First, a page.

Over the start of the new year, I spent a week of vacation with my family on the Hawaiian Island of Kauai. We stayed at the town of Princeville, on the north shore of the island. Kauai is often nicknamed the "Garden Island" because of its lush vegetation created by the abundant rainfall. It rained at least part of each day I was there. Sometimes, the rain was soft and light. Other times, the rain was heavy enough to produce flooding. The proximity of the sharp cliffs next to the warm ocean encourages humid air to rise quickly into a repeating cycle of condensation and rain. The interior portion of Kauai is considered to be the one of the wettest places in the United States, and among the top 10 in the world. In case you were wondering, the highest mountains in Kauai see an average of 384 inches of rain a year. The top 10 wettest places in the world can be found here.
If you look closely in the photo above, you can see waterfalls pouring off the steep cliffs.
We had a beautiful view from our rental overlooking Hanalei Bay that included rainbows and sunsets.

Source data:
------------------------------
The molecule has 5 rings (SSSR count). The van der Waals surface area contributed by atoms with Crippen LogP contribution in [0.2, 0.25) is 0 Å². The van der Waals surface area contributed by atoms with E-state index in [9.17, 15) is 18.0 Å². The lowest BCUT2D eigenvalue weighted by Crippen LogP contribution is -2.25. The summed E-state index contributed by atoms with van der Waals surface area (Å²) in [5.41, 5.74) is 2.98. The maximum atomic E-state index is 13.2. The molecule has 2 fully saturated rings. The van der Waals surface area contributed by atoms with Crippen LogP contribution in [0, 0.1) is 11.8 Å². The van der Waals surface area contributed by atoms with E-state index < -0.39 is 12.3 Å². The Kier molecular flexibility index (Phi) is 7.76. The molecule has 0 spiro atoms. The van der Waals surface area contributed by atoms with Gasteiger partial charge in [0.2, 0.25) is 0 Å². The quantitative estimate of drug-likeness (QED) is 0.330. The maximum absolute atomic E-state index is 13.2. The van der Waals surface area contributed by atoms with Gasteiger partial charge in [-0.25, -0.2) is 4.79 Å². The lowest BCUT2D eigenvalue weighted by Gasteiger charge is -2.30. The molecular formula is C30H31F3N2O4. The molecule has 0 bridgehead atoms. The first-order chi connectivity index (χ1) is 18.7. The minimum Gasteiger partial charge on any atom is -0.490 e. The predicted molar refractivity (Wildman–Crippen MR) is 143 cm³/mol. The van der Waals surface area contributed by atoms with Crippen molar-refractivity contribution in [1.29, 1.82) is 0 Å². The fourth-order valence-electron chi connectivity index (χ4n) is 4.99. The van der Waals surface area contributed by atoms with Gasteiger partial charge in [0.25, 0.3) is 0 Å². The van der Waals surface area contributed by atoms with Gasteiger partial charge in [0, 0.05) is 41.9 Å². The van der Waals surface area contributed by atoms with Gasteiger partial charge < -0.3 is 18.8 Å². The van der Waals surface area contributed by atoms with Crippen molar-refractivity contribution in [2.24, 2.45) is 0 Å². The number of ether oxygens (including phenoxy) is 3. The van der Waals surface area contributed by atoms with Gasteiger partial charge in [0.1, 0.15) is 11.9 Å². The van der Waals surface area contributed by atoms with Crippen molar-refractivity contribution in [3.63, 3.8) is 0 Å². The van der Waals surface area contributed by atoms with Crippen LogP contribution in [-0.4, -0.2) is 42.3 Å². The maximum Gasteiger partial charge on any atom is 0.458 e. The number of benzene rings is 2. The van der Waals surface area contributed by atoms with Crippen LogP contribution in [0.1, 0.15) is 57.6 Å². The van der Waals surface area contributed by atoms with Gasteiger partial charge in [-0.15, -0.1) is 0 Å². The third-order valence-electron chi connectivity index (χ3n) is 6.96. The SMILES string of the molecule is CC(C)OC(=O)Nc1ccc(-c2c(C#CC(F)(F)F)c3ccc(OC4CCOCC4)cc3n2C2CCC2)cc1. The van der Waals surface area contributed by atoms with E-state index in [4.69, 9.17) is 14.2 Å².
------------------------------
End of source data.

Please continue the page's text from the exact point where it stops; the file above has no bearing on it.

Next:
With its unique landscapes, many films and TV shows have been filmed here. Among some of the most famous movies are Jurassic Park, King Kong, Avatar and Lord of the Flies.
This beach (pictured above) was part of the film South Pacific. A couple of the more famous TV shows filmed on Kauai were Fantasy Island and Gilligan's Island.
My favorite part of island is the Napoli Coast. Here, you will see a rugged coastline that is only accessible by either boat, plane or foot. I hiked a section of the famous Kalalau Trail that starts at Haena State Park.
I also recommend taking the drive along the top of Waimea Canyon that leads to the overlook pictured above, known as the Pu’u O Kila Lookout. This lookout gives a higher perspective of the Napoli Coast.
On a personal note, I thought I would take a little time to announce that my 5-month-old daughter has recently been diagnosed with neuroblastoma, a rare form of cancer. She will soon be undergoing surgery to have much of the malignant tumor removed from her chest. If you are the praying type, please pray for her to have a safe surgery and for a quick recovery.
It's been awhile since I have last written. It has been a busy last few months for me. My wife and I had our first baby, Helicity, on September 14th.